Long and interesting article on Bloomberg's website by Peter Robison & Ekow Dontoh:
"Losing Faith in Gold From Ghana to Vancouver Proves Rout"
There is an infographic from Bloomberg:
"Damage of Declining Gold Prices Felt Globally"
I recommend to read the whole article, some snippets:
"Gold’s swift fall, including two days in April when it plunged the most since 1980, has ravaged hopes and livelihoods around the world -- from the 1 million miners in Ghana who scour in the dirt, to thousands of executives and geologists at mining exploration firms that are running out of cash in Vancouver. Gone too are jobs for auditors, bankers and analysts in the finance capitals of Toronto and London. Investors who bet big and lost are shifting assets elsewhere and scaling back retirement plans."
"At the September 2011 peak, the market value of the world’s gold mining companies reached $486 billion, more than the gross domestic product of the United Arab Emirates. Since then, they’ve lost $271 billion, including a 71 percent plunge in U.S. shares of AngloGold Ashanti Ltd., a Johannesburg-based producer held by Paulson."
"Seitz went to London in April to raise money for his newest venture, a developer of Kazakhstan gold assets called IRG Exploration & Mining Inc. He met with eight analysts and bankers. Six weeks later, four of them had lost their jobs, he said. “In my professional career, it’s been the toughest couple years of my life,” Seitz said."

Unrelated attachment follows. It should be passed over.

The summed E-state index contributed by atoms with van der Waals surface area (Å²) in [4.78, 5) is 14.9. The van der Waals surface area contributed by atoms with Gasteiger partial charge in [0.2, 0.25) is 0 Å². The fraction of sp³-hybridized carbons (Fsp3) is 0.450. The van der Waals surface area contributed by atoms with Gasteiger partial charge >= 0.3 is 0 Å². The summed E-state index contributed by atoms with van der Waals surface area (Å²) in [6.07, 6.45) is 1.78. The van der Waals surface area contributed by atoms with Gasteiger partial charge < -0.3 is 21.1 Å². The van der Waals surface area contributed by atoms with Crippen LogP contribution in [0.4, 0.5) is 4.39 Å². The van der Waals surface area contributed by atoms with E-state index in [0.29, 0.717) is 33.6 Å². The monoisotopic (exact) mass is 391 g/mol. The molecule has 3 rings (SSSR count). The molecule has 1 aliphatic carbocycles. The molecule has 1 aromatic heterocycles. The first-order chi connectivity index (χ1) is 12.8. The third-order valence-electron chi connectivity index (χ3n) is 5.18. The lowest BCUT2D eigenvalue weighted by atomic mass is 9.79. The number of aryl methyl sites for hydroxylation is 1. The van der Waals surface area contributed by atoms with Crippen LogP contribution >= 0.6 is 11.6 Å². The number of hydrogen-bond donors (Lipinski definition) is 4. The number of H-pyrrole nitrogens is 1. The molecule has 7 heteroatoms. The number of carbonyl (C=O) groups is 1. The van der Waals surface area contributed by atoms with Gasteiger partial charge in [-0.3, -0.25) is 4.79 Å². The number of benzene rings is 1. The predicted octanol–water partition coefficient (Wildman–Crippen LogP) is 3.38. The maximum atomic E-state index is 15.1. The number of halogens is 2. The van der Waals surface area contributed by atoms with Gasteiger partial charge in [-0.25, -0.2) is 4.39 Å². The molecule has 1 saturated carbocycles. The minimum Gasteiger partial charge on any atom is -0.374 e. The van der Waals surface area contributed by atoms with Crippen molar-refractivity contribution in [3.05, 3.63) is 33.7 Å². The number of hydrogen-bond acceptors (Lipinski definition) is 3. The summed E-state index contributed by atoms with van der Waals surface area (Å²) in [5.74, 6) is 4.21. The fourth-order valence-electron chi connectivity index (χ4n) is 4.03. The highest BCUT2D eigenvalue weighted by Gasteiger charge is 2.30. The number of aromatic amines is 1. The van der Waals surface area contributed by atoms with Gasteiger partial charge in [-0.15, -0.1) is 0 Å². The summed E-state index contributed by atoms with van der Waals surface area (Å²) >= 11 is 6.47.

However, despite the rather negative tone in the above article, I am not bearish about either gold or the gold miners, about which I have written before. I think that this kind of article is typically written near the bottom of the market, not the top. Small, inefficient mining companies will not be able to survive at the current low prices, but the larger, better funded ones will.
Barrick Gold made a nice run-up from it's lows (around USD 14). I have not yet sold any of my shares in Barrick or any of the other mining companies that I owe.